My friend Malcolm may or may not end up being popular, but his bravery has been etched onto my mind.

(First published in Panorama, The Canberra Times, March 27 2010.)

In Radelaide recently (‘Radelaide’ being what appears to be a relatively new and sarcastic moniker for the grand old dame of South Australia, Adelaide) I spent a lot of time walking between Hindley Street, which is the Kings Cross of that part of the world and blogged about below in ‘Every City Has Sex’, an admittedly meretricious title for a post, but, hey, we all want to be wanted don’t we), and Rundle Street, because that wildly wicked Fringe Festival was on at the bottom of the street. So I wore out a fair bit of rubber on the old joggers, which I really should replace, though I don’t want to, because me and those joggers have been through so much – we’ve struck up this friendship and I can’t break it off, not yet.

Hang on, this isn’t about footwear friendships.  It’s about chicks.  Kind of.

Between Hindley Street and Rundle Street is Rundle Mall, a typical Australian pedestrian plaza filled with chewy-struck brick pavers, reject shops, fashion stores that only those with too little taste would bother entering, bubblers that don’t work, a bit of public art here and there (fat brass pigs banging around fake rubbish bins, that kind of thing), and stranded cafes selling over-priced coffee and cakes that should have been taken to the tip weeks ago.  Actually it’s not that bad – I’m just getting carried away with myself…yet again (but getting carried away is my professional obligation, or so I keep telling myself).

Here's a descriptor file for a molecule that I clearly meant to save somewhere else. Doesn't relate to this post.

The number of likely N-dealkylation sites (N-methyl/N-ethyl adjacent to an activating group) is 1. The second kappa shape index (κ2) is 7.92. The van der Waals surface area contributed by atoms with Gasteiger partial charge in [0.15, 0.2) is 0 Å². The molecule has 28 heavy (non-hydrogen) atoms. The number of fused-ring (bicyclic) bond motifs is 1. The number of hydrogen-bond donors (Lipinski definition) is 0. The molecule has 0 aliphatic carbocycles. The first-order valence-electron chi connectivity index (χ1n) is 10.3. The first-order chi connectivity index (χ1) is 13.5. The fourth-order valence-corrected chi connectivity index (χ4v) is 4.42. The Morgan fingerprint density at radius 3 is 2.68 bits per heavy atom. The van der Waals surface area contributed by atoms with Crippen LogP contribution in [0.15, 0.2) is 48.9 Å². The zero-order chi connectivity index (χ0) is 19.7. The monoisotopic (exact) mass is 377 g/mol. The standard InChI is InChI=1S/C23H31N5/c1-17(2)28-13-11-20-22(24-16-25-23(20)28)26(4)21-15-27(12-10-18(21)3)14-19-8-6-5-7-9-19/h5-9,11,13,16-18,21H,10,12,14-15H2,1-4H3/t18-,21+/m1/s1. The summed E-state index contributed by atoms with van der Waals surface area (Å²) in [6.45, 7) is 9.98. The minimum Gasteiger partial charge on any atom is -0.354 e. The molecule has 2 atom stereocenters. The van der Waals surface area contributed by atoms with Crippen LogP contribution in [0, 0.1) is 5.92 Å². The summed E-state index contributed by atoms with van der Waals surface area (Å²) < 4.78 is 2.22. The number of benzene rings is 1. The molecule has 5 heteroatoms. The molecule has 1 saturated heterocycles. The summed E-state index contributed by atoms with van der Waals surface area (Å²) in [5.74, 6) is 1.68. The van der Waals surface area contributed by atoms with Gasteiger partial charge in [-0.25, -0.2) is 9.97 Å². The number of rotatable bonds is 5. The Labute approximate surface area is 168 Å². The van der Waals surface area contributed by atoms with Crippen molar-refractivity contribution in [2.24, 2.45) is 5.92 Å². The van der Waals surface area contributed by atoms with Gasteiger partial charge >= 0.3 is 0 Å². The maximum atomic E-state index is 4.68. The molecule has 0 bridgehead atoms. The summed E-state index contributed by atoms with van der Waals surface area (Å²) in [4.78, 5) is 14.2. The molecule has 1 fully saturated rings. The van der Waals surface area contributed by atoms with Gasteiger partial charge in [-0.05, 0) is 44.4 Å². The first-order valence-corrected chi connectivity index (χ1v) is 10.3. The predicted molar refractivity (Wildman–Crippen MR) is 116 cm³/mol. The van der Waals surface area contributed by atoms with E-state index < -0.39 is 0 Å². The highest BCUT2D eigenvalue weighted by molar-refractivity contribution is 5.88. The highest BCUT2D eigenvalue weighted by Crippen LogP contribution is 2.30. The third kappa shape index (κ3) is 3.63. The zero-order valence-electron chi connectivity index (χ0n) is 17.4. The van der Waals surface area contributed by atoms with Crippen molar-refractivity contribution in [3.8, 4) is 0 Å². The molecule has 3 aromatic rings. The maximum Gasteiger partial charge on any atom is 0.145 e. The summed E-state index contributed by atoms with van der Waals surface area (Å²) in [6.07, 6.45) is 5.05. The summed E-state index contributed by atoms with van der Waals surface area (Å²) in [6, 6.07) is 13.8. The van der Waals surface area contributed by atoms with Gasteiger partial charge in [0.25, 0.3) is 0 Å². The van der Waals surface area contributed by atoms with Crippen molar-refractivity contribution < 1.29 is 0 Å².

But then, on a hoarding for a new fit-out for a department store, I spotted a series of women.  Of course, there weren’t really women stuck to the hoarding, though that would have been very interesting indeed – as I said, this was the time of the Fringe, so anything can happen, anything should happen, so a group of women stapling themselves to a temporary facade would have been just lovely.  But the images: LIFE-SIZED (I can’t stress that enough) cartoons of young, apparently modern women.  There was The Professional Woman, The Casual Woman, and the High Society Woman.  There were others but I was beginning to look like a freak as I snapped away at what were essentially marketing images. We live in age when a man with a digital camera in public is either a terrorist or a pervert, and I’m happy to report I am neither.

Despite sounding like a Year Twelve Media Studies teacher, I can’t help asking a question: what do the images want to tell us?  ‘If you’re a woman, you too can have the waist the size of a 5-cent piece, the head the size of a hot-air balloon, and the eyes that Walt Disney would kill for.’  If you’re one of the developed world’s larger girls or women, are they saying, ‘Come inside this department store and we’ll make you slim and slinky and beautiful?  Just spend some money and walk out carrying a few shopping bags and you’ll have the biggest spring in your step it’ll be like you’ve just shagged 10,000 Jude Laws.’